across a variety of industries will be a great asset to our clients as we continue to create meaningful, creative and integrated marketing communications campaigns.

Into the Future: Thinking about Gen Z

Millennials are a prized demographic for communicators – they’ve been analyzed and overanalyzed as companies adjust to millennials having more purchasing power than before or simply joining their workforce. But, it’s time to think about the next generation as they could be even more influential in changing the face of marketing communications.

Read more after the jump…

“Four Email Subject Lines That Make Everyone Hate You”…Including Media

emailGiven reporters rarely respond to the first email, just about every PR-professional has had follow-up via email or a phone call.

I recently came across this Fast Company article that I think can also apply to emails you send reporters: “Four Email Subject Lines That Make Everyone Hate You.” Here are some of the lines that the article calls out as ones to avoid:

Read more after the jump…

Skills That Are Needed for Today’s Communications Jobs: PART II

Barb and I were recently guest speakers at a Regis University communications class where we shared insights on what we do at GroundFloor Media and how we got into the business. Most of the students were sophomores and juniors and really wanted advice on how to get into the communications field after college.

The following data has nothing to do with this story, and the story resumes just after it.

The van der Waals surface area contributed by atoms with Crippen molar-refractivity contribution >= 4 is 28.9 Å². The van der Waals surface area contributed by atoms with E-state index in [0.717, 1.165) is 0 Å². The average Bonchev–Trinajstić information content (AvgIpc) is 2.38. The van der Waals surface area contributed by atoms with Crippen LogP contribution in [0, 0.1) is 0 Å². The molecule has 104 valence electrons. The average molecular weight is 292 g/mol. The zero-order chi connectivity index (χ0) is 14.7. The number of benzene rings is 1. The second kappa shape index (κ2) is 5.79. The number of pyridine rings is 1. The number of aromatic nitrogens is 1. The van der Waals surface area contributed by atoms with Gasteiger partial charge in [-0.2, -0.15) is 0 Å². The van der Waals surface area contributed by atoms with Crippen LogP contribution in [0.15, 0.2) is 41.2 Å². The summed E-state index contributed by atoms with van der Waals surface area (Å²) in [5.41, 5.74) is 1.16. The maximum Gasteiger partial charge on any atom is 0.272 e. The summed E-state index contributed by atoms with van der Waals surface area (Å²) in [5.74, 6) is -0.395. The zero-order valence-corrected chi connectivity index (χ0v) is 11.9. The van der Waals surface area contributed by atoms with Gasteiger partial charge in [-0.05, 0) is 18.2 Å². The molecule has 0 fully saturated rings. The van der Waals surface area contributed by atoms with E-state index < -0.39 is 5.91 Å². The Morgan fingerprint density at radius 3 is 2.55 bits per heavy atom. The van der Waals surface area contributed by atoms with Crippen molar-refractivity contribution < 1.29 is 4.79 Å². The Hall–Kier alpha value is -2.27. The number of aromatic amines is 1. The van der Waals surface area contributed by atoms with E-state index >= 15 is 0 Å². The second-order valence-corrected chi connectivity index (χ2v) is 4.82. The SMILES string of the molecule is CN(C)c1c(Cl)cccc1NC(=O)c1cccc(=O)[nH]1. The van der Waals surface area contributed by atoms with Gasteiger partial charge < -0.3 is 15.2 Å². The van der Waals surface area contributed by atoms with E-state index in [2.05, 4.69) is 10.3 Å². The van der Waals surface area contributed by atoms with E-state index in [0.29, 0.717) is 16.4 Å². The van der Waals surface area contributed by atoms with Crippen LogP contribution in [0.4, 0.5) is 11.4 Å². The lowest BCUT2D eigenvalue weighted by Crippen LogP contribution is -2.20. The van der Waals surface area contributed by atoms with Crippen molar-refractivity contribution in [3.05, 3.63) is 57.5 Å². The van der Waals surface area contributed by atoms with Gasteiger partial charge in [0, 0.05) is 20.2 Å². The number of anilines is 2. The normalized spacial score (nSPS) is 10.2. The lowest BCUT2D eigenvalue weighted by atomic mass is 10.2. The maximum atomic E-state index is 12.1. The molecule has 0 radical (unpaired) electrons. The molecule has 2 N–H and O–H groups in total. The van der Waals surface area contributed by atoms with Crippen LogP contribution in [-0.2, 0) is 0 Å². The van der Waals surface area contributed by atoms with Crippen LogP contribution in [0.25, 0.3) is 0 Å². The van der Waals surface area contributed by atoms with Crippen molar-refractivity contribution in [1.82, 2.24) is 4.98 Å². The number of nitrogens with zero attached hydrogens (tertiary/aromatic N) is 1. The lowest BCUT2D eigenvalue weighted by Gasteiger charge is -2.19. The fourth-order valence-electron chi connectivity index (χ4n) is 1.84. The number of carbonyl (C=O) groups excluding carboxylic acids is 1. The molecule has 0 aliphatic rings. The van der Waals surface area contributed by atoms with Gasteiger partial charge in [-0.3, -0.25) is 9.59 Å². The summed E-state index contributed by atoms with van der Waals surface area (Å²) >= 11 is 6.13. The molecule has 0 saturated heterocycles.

Read more after the jump…

KIMYE VS. SWIFT: Communications Lessons from a Hollywood Feud

By now, you’ve likely heard about the most recent public battle between Kanye West, Kim Kardashian West (Kimye) and Taylor Swift. If you haven’t checked Facebook, Twitter, Snapchat or any news sites in the last week (I won’t judge), let me catch you up: Read more after the jump…

Professional Communication: ‘Just Not Sorry’

How many times a day do you say or type “sorry” in your communications? I am so guilty of this faux pas. And I’ll add to this how many times I say “thanks,” “If you could,” and “let me know” too. I heard a great story on NPR with host Audie Cornish on how Gmail has tackled these qualifying words in professional communication that made me laugh out loud. In the story, Cornish interviewed software developer Tami Reiss who wants to get people, well, specifically women, to avoid using words like sorry. Read more after the jump…

The Art of Saying “No”

 Stress free zone sign. Credit Flickr - thornypup: https://flic.kr/p/2emXS4

Stress free zone sign.
Credit Flickr – thornypup: https://flic.kr/p/2emXS4

I am one of those people who makes extensive lists to keep myself organized. Lists for home/household, client/work projects, volunteer projects, community events, kids activities and school, etc. I also live by my Outlook calendar. If I don’t write something down, it won’t get done. It‘s like my brain can’t keep track of all the moving parts anymore. I look around at colleagues and friends and it’s no surprise that we all live busy, multifaceted and often stressful lives.

It’s as if we are programmed to not be able to say “no.” But sometimes just saying “no” can help prioritize tasks and simplify our roles. Read more after the jump…

Tell Me a Story

storytellingI recently read a blog posted by Christopher S. Penn, vice president, marketing technology at Shift Communications, about testing your story telling skills as if you were tucking your child in – or remembering a time when you tucked a child in – at bedtime. “You were probably asked to have the lights put a certain way. Perhaps you were asked for a drink of water. You were almost certainly not asked to read them a press release.” A child just wants you to tell him/her a story.

Read more after the jump…